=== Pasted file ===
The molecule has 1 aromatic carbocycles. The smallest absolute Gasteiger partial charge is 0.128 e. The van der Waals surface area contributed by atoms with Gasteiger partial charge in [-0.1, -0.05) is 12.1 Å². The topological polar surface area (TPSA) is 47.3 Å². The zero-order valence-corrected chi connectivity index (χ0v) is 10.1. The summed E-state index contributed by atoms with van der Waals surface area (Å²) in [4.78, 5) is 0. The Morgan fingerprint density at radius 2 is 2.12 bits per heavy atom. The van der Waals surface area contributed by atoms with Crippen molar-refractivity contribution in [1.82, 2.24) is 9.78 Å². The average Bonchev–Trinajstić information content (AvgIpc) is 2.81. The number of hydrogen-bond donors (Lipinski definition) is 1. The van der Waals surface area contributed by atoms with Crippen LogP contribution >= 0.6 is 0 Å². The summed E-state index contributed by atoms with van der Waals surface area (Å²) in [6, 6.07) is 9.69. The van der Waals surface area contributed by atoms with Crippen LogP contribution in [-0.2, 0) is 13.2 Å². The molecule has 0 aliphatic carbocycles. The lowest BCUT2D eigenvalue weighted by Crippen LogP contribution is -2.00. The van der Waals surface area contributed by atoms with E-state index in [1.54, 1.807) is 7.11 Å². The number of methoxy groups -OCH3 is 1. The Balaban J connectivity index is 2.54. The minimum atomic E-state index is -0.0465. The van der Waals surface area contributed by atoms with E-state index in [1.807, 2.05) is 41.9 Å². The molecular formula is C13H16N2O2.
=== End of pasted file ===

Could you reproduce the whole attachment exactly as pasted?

The molecule has 1 aromatic carbocycles. The smallest absolute Gasteiger partial charge is 0.128 e. The van der Waals surface area contributed by atoms with Gasteiger partial charge in [-0.1, -0.05) is 12.1 Å². The topological polar surface area (TPSA) is 47.3 Å². The zero-order valence-corrected chi connectivity index (χ0v) is 10.1. The summed E-state index contributed by atoms with van der Waals surface area (Å²) in [4.78, 5) is 0. The Morgan fingerprint density at radius 2 is 2.12 bits per heavy atom. The van der Waals surface area contributed by atoms with Crippen molar-refractivity contribution in [1.82, 2.24) is 9.78 Å². The average Bonchev–Trinajstić information content (AvgIpc) is 2.81. The number of hydrogen-bond donors (Lipinski definition) is 1. The van der Waals surface area contributed by atoms with Crippen LogP contribution >= 0.6 is 0 Å². The summed E-state index contributed by atoms with van der Waals surface area (Å²) in [6, 6.07) is 9.69. The van der Waals surface area contributed by atoms with Crippen LogP contribution in [-0.2, 0) is 13.2 Å². The molecule has 0 aliphatic carbocycles. The lowest BCUT2D eigenvalue weighted by Crippen LogP contribution is -2.00. The van der Waals surface area contributed by atoms with E-state index in [1.54, 1.807) is 7.11 Å². The number of methoxy groups -OCH3 is 1. The Balaban J connectivity index is 2.54. The minimum atomic E-state index is -0.0465. The van der Waals surface area contributed by atoms with E-state index in [1.807, 2.05) is 41.9 Å². The molecular formula is C13H16N2O2.